Clockshark Closes Value Leak in Time Reporting

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Thanks for joining us on Construction Tech Talk for another product snapshot. This is Technology Editor Charles Rathmann.

If you’re in a small to medium construction business, you know nothing is as demoralizing as struggling with payroll and invoicing with missing, inaccurate, or kluged up time sheet data. 

This is no way to do business. And that is why today we are talking about Clockshark!

So a lot of the cost of construction comes from time staff puts against projects. But at the end of the month, too many contractors are staring at an indecipherable mess, chasing down missing time sheets from people, and if you have them, they are often wrong. Wrong project code. Wrong cost code. Maybe someone has put more time against a task or use a more expensive cost code and wind up overpaid. 

Do you have correct information for payroll? Does the amount of time logged line up with the bid? Without good information you wind up bidding against future projects based on actuals that are in themselves inaccurate.

So we’re talking about Clockshark—it’s one of these modern, straightforward subscription-based cloud applications really aimed at smaller contractors, giving them a walk-up-and-use simple approach to solving tough problems. Are they fully integrated ERP applications? No. Will they scale up to the ENR top four hundred contractors? Usually, well usually no.

But these solutions do offer bidirectional integrations with a lot of the system of record accounting and ERP products you might use now or could use in the future. And if you are on an old school on-premise software, they also tend to have the ability to integrate with these legacy applications too, giving you a solid interface to interact with your business data in a web-based interface from anywhere just like it was in a more modern cloud architecture.  

Okay. So let’s take a look at this thing.

Most users will experience Clockshark on a mobile device. Again, while office users will experience the software as a browser, Clockshark relies on native applications for each platform which makes for a better user experience. A user will just open the app, log in using their email address and password. A back office user or administrator will have set up these accounts and runs the show from the office. And after that initial log in, the app will remember who you are.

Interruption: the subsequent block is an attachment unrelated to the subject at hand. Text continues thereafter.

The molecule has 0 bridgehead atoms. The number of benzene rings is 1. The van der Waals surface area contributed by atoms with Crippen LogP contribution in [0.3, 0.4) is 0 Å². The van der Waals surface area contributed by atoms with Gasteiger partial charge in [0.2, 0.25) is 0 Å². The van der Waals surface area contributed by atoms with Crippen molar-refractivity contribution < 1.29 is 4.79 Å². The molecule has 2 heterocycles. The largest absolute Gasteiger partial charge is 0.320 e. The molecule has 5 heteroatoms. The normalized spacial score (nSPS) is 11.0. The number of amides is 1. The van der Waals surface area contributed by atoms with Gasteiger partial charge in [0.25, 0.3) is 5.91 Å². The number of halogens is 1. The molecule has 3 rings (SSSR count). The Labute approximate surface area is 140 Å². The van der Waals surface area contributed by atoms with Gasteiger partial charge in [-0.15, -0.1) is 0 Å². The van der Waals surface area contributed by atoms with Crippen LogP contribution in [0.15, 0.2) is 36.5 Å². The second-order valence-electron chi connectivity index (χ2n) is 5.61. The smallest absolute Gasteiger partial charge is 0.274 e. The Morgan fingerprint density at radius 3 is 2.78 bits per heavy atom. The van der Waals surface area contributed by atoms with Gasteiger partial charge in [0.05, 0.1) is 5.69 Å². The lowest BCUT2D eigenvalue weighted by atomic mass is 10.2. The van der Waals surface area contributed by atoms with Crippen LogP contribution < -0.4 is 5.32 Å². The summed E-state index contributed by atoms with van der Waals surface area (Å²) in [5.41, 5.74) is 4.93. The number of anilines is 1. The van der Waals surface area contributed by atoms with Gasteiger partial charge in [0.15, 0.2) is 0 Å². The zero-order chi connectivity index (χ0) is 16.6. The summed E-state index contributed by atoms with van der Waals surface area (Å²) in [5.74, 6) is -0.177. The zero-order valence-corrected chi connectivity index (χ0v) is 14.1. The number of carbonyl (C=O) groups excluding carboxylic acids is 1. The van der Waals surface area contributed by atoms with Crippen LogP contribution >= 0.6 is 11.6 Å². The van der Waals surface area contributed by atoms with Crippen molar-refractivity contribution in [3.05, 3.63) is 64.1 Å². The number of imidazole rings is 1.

So most of the time, all you need to do is select a job from the drop down list, select a task from another drop down, and clock in.

As you switch from one project or job to another—well, you probably already know how this works, right?

Select another project and task and press SWITCH. 

For casual users of software, you have to make things easy and Clockshark certainly does that. You can also through a pretty simple routine clock out for lunch or other work stoppage and then clock back in.

This ain’t rocket surgery, people.

And no internet connection? No problem. The apps work fine offline and synch back up when you get a signal.

And the software has functionality to enable a foreman to clock in for multiple people on a crew if they do not have their own devices. A crew clock option slides out and enables a foreman to search for or select employees from a list. Bam. Off you go.

Now in the bad old days, enterprise software was kind of known for offering a real garbage user experience for the front line workers while offering an only better experience for the suits in the front office the software was designed for. That is one cool thing that has changed with modern Sass software applications. But with Clockshark, the software also takes data collected passively by the mobile device, combines it with the data workers enter themselves.